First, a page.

Subject: I have found a DVD that I think you would enjoy
|Home for the Holidays|
Actors: Holly Hunter, Anne Bancroft, Robert Downey Jr., Charles Durning, Dylan McDermott
Director: Jodie Foster
Genres: Comedy, Drama
On the fourth thursday in november 84 million american families will gather together.. And wonder why. Studio: Tcfhe/mgm Release Date: 10/17/2006 Starring: Holly Hunter Steve Guttenberg Run time: 103 minutes Rating: P... more »
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Member Movie Reviews
Rachelle F. from PORTLAND, OR
Reviewed on 10/21/2012...
I watch this every year just before Thanksgiving. It gives me the courage to face my family get togethers. This is a laugh out loud movie! And yet, it rings of absolute truth about the rediculousness and disfunction of adults getting together as the family they aren't any longer.
DIANE M. (bookaholic) from PARADISE, PA
Reviewed on 11/30/2009...
This is a story of a family coming together for one Thanksgiving with all their different personalities clashing. It is very funny but also contains some sweet and touching moments too. The whole cast is perfect. With Anne Bancroft, Charles Durning, Robert Downey Jr., Holly Hunter, Dylan McDermott, and Clare Dane and great writing, it couldn't miss. And Geraldine Chaplin as the eccentric Aunt Gladys is hilarious. A really good original movie--not to be missed.
CiLissa H. (prismwolf) from TAYLORSVILLE, NC
Reviewed on 2/28/2008...
So funny! We all think we have quirky family's this is like the best movie for Thanks Giving/Christmas season.
1 of 1 member(s) found this review helpful.
Lorraine S. (rainey) from WOODLAND HLS, CA
Reviewed on 11/19/2007...
I thought this was well crafted with interesting casting. I loved all the characters but I can never get enough Robert Downey Jr and Cynthia Stevenson is always such a joy to watch I don't know why we don't see her more.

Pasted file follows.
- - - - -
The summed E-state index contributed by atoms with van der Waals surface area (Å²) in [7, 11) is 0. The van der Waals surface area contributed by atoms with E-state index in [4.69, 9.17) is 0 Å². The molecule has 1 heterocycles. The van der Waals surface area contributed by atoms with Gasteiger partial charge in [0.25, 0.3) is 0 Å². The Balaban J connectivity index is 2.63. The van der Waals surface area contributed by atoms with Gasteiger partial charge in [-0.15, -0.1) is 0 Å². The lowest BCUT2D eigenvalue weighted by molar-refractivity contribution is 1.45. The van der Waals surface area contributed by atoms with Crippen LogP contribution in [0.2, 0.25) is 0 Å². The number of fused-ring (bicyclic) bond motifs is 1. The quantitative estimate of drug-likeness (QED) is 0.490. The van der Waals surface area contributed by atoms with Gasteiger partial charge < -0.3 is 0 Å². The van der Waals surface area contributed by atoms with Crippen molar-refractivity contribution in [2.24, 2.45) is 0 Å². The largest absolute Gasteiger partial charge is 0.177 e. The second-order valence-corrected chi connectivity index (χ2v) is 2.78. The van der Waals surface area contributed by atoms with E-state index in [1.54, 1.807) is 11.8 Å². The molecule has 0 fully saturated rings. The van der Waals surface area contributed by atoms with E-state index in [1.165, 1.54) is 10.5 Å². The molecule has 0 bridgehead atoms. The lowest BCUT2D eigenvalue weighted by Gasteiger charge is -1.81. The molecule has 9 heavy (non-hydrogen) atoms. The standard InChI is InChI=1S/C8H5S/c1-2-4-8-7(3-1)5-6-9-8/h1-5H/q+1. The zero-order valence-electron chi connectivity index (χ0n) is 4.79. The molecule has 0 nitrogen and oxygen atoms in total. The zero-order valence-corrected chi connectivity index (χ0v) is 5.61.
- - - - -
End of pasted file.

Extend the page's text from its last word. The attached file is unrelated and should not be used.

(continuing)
It's wickedly funny and I don't think there's a single performance that's missing anything.
2 of 2 member(s) found this review helpful.
Going home again
James Hiller | Beaverton, OR | 12/01/2002
(5 out of 5 stars)
""Home for the Holidays" is a quiet, fun little film that I dust off once or twice a year (usually around Thanksgiving!) and sit back and absolutely enjoy. It's become a comfort film for me, one of honesty, predictability, and enjoyment. It's a wonder more people haven't discovered this mini-classic.Holly Hunter plays Claudia, a forty year old woman forced to endure calamity after calamity on her way to her parent's house for the Thanksgiving holiday. Hunter has her role sewn up from the moment we see her; she encapsulates Claudia and makes her very real as she is conforted with mini-nightmares. These problems plague her, only to define her life as unrealized, possibly misdirected. That Hunter refuses to play her as a sack sad, or someone pitiful, is a testament to her understanding of Claudia. The script avoids usual the "family cliches" by showing us a dysfunctional family that functions quite well. Gay brother Tommy, so perfectly mastered by Robert Downey Jr., always the family clown, removes his "make-up" and shows incredible sensitivity when he rescues his sister from her holiday horror. Dylan McDermott charms his way quietly as Leo Fish, and you believe his sincerity towards Claudia. Cynthnia Stevenson and Steve Guttenberg rock as the high strung power couple so insistent on perfection in their imperfect lives. And the wonderful Charles Durning and Anne Bancroft as the parents, so beleaguered, so joyful, so real.While the performances shine, the script shines even brighter, offering little solutions with much insight. You understand Claudia's trauams, but know that none of them are resolvable within a two hour film, and that's ok. Even the ending, which suggests that even daring to dream is enough, is absolutely perfect for this film. A less experienced screenwriter would have fallen into the cliche trap and wrapped everything up in a neat bow, which this film suggests, is simply not possible."Home for the Holidays" is a signature piece by Jodie Foster, one that people who enjoy a truly good film won't be there to pass up. I hope Foster follows up by directing more classics such as this; American cinema would be better for it."
Home for the Holidays has more than a few good moments
James Hiller | 06/15/1999
(5 out of 5 stars)